Most of us remember media from the past that was used to store our digital data: cassette data tape, floppy disks, syquest drives, early hard drives gigantic in size. Later came cds, dvds, more compact external hard disks, usb ‘flash’ drives, and various memory cards. Except for temporary storage, the modern, compact, hard disk has proven the most efficient, fastest, and cheapest means of storing large amounts of data. It will also provide a straightforward means of transferring data to any new media (artificial DNA?) that may come along, thus future-proofing our storage efforts as well.
Until relatively recently the external hard drive has had only a limited function for data with respect to portable devices. With the assistance of a desktop or laptop computer it archived the data, and data could be retrieved from it when required. Recently that role has been widely expanded. Now a cpu (brain) has been added to the external drive in order to let it communicate directly on a continuous basis with wifi or intenent connected digital devices. Your smartphone or tablet (or laptop) can now use the high-capacity hard drive space as if it were part of its own hardware. Instead of 8 or 16 gigabytes of storage available on your phone or tablet, now you can have terabytes of directly accessible memory when it comes to viewing images, or videos or listening to audio.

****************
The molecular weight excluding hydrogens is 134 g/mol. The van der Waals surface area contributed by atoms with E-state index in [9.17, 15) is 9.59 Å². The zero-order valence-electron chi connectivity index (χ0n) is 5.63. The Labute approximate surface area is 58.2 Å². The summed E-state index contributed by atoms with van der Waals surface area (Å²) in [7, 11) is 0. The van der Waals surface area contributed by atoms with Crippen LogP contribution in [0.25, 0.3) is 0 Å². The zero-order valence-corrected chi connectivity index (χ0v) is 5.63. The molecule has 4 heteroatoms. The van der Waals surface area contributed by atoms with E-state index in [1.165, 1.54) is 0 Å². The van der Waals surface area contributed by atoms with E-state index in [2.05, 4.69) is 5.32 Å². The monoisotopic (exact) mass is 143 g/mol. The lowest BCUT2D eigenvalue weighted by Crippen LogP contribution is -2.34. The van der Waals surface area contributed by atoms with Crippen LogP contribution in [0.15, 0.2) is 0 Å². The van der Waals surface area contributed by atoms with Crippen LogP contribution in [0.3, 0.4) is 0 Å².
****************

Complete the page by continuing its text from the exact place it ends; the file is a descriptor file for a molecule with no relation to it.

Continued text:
The chief players at the moment in providing this kind of storage are Seagate (“Go Flex Satellite”, LaCie (“Cloudbox”), and Western Digital (“My Book Live”). The reviews I’ve read tend to favour the Western Digital device, and my own experience with it has been very good.
I highly recommend exploring these drives if you have a portable device you use for viewing your images or videos. It addresses one of the most outstanding weaknesses of such devices as they are at present: they have too little memory for storing images and video files.